With these ads, your profile will show up in the list of recommended accounts users see in the top right screen any time they’re on the main Twitter page. Generally, your promoted account will show up alongside other accounts Twitter assumes the user will be interested in based on their other data.
Twitter has found that 85% of people say promoted accounts help them discover new businesses they’re interested in following.
If you want a quick way to grow the number of relevant people who see your organic tweets, promoted accounts will get your account in front of the people you most want to reach.
2. Promoted Tweets
These show up in the midst of the other tweets in your feed, making them hard to miss. Twitter users can interact with promoted tweets in the same way they do any other tweet – by liking, replying, or re-tweeting.
A user doesn’t have to be following you already to see your Tweet, so it gives you a chance to reach an audience you would otherwise miss on Twitter. And notably, they aren’t stuck in a moment in time on Twitter’s feed – a person doesn’t miss out on seeing the Tweet if they don’t happen to be on Twitter watching their feed at the moment you publish it.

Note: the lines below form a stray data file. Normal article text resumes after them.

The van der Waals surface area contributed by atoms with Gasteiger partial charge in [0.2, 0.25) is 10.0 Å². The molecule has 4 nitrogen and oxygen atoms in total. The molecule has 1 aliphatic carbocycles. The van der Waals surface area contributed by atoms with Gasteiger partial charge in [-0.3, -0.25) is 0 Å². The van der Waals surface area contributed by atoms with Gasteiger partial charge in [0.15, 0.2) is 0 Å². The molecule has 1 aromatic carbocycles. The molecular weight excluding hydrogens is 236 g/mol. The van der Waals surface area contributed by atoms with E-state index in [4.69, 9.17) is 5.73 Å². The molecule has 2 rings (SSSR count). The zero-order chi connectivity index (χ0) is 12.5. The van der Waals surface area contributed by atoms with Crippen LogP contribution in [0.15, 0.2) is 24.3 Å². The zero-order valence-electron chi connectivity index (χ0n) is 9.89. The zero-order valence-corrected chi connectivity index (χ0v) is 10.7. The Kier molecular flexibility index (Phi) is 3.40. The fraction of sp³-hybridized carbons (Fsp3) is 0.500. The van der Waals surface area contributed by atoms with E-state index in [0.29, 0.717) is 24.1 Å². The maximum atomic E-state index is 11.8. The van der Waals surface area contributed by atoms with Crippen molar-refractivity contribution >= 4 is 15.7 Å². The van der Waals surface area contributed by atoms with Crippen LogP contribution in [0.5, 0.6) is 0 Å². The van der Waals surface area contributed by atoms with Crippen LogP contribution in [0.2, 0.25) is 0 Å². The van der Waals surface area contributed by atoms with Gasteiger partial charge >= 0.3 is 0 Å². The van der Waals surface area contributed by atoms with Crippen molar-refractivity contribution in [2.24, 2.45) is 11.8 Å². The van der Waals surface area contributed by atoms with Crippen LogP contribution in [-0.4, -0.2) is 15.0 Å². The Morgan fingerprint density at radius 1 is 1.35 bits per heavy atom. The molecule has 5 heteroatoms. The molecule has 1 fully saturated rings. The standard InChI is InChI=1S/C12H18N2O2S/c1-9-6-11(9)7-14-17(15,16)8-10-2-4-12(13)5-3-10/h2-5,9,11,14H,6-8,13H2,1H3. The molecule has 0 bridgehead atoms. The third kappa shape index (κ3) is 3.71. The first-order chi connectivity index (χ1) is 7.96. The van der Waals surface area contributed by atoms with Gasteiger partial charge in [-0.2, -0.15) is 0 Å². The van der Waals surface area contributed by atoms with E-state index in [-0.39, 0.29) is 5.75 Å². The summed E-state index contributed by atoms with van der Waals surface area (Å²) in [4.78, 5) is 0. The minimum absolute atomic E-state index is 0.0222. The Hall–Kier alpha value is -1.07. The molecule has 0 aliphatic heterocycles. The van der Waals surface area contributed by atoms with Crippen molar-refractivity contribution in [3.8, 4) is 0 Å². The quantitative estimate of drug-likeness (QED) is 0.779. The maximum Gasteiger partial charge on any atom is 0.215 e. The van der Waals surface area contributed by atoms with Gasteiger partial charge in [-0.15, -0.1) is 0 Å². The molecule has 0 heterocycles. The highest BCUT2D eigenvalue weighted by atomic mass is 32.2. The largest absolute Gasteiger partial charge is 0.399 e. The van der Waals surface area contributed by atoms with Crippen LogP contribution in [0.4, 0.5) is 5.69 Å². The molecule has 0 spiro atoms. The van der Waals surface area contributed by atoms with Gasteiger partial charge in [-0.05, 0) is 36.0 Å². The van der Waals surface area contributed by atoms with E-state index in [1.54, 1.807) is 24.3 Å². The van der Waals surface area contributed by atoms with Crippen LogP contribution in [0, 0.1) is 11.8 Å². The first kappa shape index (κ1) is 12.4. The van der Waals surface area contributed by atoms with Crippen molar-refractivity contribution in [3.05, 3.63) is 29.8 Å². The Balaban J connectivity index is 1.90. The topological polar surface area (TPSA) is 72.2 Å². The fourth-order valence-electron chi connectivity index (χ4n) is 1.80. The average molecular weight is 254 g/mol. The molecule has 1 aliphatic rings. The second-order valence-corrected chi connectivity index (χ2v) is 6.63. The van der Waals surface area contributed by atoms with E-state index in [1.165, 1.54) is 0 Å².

3. Promoted Trends
On the left side of the Twitter page, you’ll see a box that includes trending topics for the geographic area a user’s located in.
If you buy a promoted trend ad, your chosen trend will show up in this list with the word “Promoted” next to it.
Users will be able to click on your promoted trend to see what people are saying about it.
If it’s a hashtag, seeing it included in the list of Trends will make people more likely to use it in relevant tweets.
Twitter’s Targeting Options
One of the big benefits of paid advertising on Twitter is being able to target the specific audience you most want to reach in your ads. Twitter offers targeting options that include:
- Language targeting – Since the platform includes profiles of people around the world, you can make sure your ads just show up for those who speak the primary language you use in the ad.
- Geography targeting – If your focus is local, or just specific to the United States, you can make sure your ads only show up for the people in the geographic area you serve.
- Gender targeting – You can narrow your ad focus to users of a particular gender.